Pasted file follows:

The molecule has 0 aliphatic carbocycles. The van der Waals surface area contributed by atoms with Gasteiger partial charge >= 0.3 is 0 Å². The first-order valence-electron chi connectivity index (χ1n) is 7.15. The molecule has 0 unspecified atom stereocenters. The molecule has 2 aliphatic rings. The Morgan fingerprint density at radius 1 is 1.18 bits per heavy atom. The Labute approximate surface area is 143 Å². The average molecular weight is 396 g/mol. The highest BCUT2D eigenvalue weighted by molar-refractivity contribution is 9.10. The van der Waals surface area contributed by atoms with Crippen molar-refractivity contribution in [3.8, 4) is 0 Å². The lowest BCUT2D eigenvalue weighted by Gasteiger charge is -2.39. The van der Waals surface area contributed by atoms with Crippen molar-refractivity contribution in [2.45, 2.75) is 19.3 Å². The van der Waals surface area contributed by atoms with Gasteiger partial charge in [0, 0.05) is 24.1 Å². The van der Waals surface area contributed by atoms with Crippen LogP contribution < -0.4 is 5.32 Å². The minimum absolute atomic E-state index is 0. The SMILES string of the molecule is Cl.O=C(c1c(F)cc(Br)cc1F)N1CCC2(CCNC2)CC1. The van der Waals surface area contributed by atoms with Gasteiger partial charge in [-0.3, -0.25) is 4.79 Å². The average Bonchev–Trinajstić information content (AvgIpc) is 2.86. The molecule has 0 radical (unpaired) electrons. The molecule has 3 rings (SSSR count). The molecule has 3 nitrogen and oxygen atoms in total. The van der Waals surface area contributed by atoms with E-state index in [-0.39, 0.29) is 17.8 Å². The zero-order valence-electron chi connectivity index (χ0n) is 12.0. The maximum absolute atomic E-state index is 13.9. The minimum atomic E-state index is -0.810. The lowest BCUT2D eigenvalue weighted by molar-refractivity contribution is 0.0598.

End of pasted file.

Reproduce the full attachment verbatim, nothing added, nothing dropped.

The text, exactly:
The molecule has 0 aliphatic carbocycles. The van der Waals surface area contributed by atoms with Gasteiger partial charge >= 0.3 is 0 Å². The first-order valence-electron chi connectivity index (χ1n) is 7.15. The molecule has 0 unspecified atom stereocenters. The molecule has 2 aliphatic rings. The Morgan fingerprint density at radius 1 is 1.18 bits per heavy atom. The Labute approximate surface area is 143 Å². The average molecular weight is 396 g/mol. The highest BCUT2D eigenvalue weighted by molar-refractivity contribution is 9.10. The van der Waals surface area contributed by atoms with Crippen molar-refractivity contribution in [3.8, 4) is 0 Å². The lowest BCUT2D eigenvalue weighted by Gasteiger charge is -2.39. The van der Waals surface area contributed by atoms with Crippen molar-refractivity contribution in [2.45, 2.75) is 19.3 Å². The van der Waals surface area contributed by atoms with Gasteiger partial charge in [0, 0.05) is 24.1 Å². The van der Waals surface area contributed by atoms with Crippen LogP contribution < -0.4 is 5.32 Å². The minimum absolute atomic E-state index is 0. The SMILES string of the molecule is Cl.O=C(c1c(F)cc(Br)cc1F)N1CCC2(CCNC2)CC1. The van der Waals surface area contributed by atoms with Gasteiger partial charge in [-0.3, -0.25) is 4.79 Å². The average Bonchev–Trinajstić information content (AvgIpc) is 2.86. The molecule has 0 radical (unpaired) electrons. The molecule has 3 rings (SSSR count). The molecule has 3 nitrogen and oxygen atoms in total. The van der Waals surface area contributed by atoms with E-state index in [-0.39, 0.29) is 17.8 Å². The zero-order valence-electron chi connectivity index (χ0n) is 12.0. The maximum absolute atomic E-state index is 13.9. The minimum atomic E-state index is -0.810. The lowest BCUT2D eigenvalue weighted by molar-refractivity contribution is 0.0598.